The legal firm Midwest Environmental Advocates has put together a beautiful collection of testimonials against environmental destruction from the Penokee Mine and other profit-driven industrial activities. These include the members of the Bad River Band of Ojibwe featured below. To see more of their videos, check out their Citizen Voices Matter website.
"Proposals for a massive expansion of tar sands crude oil shipments on and around the Great Lakes do not make sense," writes WNPJ member Eric Hansen in the Milwaukee Journal Sentinel.
The Canadian company Enbridge is trying to "quietly network thousands of miles of pipelines -- a system that would lock in both Wisconsin and our region as a major transportation corridor to ship tar sands crude oil overseas to the world market for decades to come." At risk are "Lakes Superior and Michigan as well as the Bois Brule, Namekagon, Chippewa, Wisconsin, Fox and Rock rivers."
"Profit and jobs would go to Canada. Crude oil would go overseas. Toxic risk would stay here, sprinkled throughout our region in the crude oil spills, air quality and public health impacts," adds Hansen.
On July 14, the Oil and Water Don't Mix rally (featuring 350.org co-founder Bill McKibben) in Michigan will call attention to the dangers of tar sands oil to the upper Midwest. There will be a bus leaving from Green Bay -- click here for details.
The recently formed Wisconsin Senate Select Committee on Mining held three hearings on current mining law. Much of the focus, as Rebecca Kemble reports for the Progressive, was on timelines for the permitting process.
"Republican legislators pushing AB 426 last session claimed that mining companies needed better timelines and more certainty in the permitting process in order to invest in mining activities in Wisconsin," writes Kemble.
Our friends at the Wisconsin Democracy Campaign have been looking into the Cline Group, Florida billionaire Chris Cline's coal mining company that owns Gogebic Taconite and wants to put an open-pit iron mine in northern Wisconsin. Tens of thousands of dollars in campaign contributions to Scott Walker, Mark Honadel, and other public officials are only part of the story.
Should a Milwaukee mining company be able to sue the government of El Salvador for enforcing its environmental policies and protecting the health of its people? The Midwest Coalition against Lethal Mineral Mining (MCALM) says no! Join their call-in to Milwaukee-based Commerce Group :
Please call the Commerce Group's Milwaukee office phone (414) 462-5310 and tell them to drop the lawsuit against the government of El Salvador. If you can't get through, send them an email at firstname.lastname@example.org. Contact Al Gedicks - for more information - 608-784-4399.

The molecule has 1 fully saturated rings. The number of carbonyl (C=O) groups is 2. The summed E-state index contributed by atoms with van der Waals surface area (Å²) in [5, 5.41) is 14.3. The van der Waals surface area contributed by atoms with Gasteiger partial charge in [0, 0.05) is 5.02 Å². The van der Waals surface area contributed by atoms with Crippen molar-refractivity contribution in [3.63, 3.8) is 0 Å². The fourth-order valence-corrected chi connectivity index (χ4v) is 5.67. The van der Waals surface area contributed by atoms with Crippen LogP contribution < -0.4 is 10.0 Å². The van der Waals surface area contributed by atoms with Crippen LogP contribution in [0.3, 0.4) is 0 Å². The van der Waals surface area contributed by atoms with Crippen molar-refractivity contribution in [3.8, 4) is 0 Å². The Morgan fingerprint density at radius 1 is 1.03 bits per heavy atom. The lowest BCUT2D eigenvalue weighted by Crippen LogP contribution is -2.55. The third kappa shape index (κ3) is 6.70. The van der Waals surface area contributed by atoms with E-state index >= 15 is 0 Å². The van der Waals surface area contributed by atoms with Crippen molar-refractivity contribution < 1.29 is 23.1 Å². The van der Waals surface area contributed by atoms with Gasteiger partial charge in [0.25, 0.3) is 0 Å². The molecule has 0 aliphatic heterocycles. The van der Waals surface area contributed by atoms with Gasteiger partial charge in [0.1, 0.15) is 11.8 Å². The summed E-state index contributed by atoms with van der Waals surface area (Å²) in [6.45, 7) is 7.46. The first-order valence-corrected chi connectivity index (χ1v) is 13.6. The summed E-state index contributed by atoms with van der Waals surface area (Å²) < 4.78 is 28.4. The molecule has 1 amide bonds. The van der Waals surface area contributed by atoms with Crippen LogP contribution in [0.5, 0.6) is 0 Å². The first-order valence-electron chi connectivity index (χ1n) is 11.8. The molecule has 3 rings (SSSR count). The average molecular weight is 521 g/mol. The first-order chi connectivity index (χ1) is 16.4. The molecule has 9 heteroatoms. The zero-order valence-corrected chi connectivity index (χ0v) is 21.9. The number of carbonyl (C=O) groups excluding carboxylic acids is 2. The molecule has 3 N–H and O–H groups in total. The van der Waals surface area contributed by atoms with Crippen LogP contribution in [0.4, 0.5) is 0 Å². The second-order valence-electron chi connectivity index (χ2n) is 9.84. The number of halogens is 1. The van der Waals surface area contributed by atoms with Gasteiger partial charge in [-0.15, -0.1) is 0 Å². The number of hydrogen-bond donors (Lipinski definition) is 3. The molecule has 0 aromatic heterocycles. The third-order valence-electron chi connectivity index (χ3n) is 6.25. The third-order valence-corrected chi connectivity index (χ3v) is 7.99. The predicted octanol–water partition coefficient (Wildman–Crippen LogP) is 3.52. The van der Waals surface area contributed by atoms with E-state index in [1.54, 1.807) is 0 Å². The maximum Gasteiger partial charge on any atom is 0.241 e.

The Swiss Cabinet announced today a plan to completely phase out the country's use of nuclear power in favor of wind, solar and other renewables. The announcement comes days after an estimated 20,000 people took part in the biggest anti-nuclear protest in Switzerland in 25 years. The recommendation will be debated in parliament, which is expected to make a final decision next month. If approved, Switzerland's five nuclear reactors would go offline between 2019 and 2034 after they reach their average lifespan of 50 years. Switzerland now gets about 40% of its electricity from nuclear power. Full story here...
Last week, the Lower Wisconsin State Riverway Board voted 6 to 2 against a frac sand mine proposed next to the Wisconsin River, near the Iowa border.
Those who spoke at the Board's meeting were overwhelmingly opposed to the mine, as were the Board members themselves.
"The members felt that visual intrusions from potential dust and lighting would cause the activity to become visible from the river," explained the Board's director.
In other good environmental news, Entergy announced it would close its Vermont Yankee nuclear reactor at the end of 2014. The nuclear company said the reactor was "no longer financially viable."
Wisconsin's Kewaunee nuclear reactor was shut down in May, also due to economic factors.
Sen. Tom Tiffany has introduced a revised version of SB349, the "Kneecapping Local Communities Bill" from last session that took aim at the rights of rural communities to pass ordinances regulating frac sand mining and other industrial activities that impact the environment and public health. In response to the bill and the explosion of frac sand mines in the state, 75 groups signed onto a resolution by WNPJ's Environmental Working Group calling for a halt to the mining and attacks on local control. Tiffany's revised bill, SB632, narrows the scope to preventing local governments from enacting any regulations that prevent new frac sand mining or the expansion of existing mines. A public hearing on the bill will take place on Monday, March 3, at 12 noon in Room 412 East of the State Capitol. The Wisconsin Farmer's Union will also hold a Farm and Rural Lobby Day the next day, March 4, and this will be one of the issues.